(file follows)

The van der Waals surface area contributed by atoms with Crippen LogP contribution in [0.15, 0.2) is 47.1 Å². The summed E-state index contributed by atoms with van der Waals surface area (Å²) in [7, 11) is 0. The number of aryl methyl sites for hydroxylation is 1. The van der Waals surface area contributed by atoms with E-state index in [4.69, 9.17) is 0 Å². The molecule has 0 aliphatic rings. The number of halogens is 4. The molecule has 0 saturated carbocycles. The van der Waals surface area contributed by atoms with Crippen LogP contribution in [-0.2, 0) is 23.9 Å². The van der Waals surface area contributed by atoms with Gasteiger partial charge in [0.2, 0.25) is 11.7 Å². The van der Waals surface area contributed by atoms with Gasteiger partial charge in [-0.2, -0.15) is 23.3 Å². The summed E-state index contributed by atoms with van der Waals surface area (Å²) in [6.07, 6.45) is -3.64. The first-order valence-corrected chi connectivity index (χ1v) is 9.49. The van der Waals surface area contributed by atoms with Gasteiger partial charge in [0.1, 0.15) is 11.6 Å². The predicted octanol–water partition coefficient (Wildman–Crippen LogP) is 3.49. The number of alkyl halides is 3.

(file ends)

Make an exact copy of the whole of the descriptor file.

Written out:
The van der Waals surface area contributed by atoms with Crippen LogP contribution in [0.15, 0.2) is 47.1 Å². The summed E-state index contributed by atoms with van der Waals surface area (Å²) in [7, 11) is 0. The number of aryl methyl sites for hydroxylation is 1. The van der Waals surface area contributed by atoms with E-state index in [4.69, 9.17) is 0 Å². The molecule has 0 aliphatic rings. The number of halogens is 4. The molecule has 0 saturated carbocycles. The van der Waals surface area contributed by atoms with Crippen LogP contribution in [-0.2, 0) is 23.9 Å². The van der Waals surface area contributed by atoms with Gasteiger partial charge in [0.2, 0.25) is 11.7 Å². The van der Waals surface area contributed by atoms with Gasteiger partial charge in [-0.2, -0.15) is 23.3 Å². The summed E-state index contributed by atoms with van der Waals surface area (Å²) in [6.07, 6.45) is -3.64. The first-order valence-corrected chi connectivity index (χ1v) is 9.49. The van der Waals surface area contributed by atoms with Gasteiger partial charge in [0.1, 0.15) is 11.6 Å². The predicted octanol–water partition coefficient (Wildman–Crippen LogP) is 3.49. The number of alkyl halides is 3.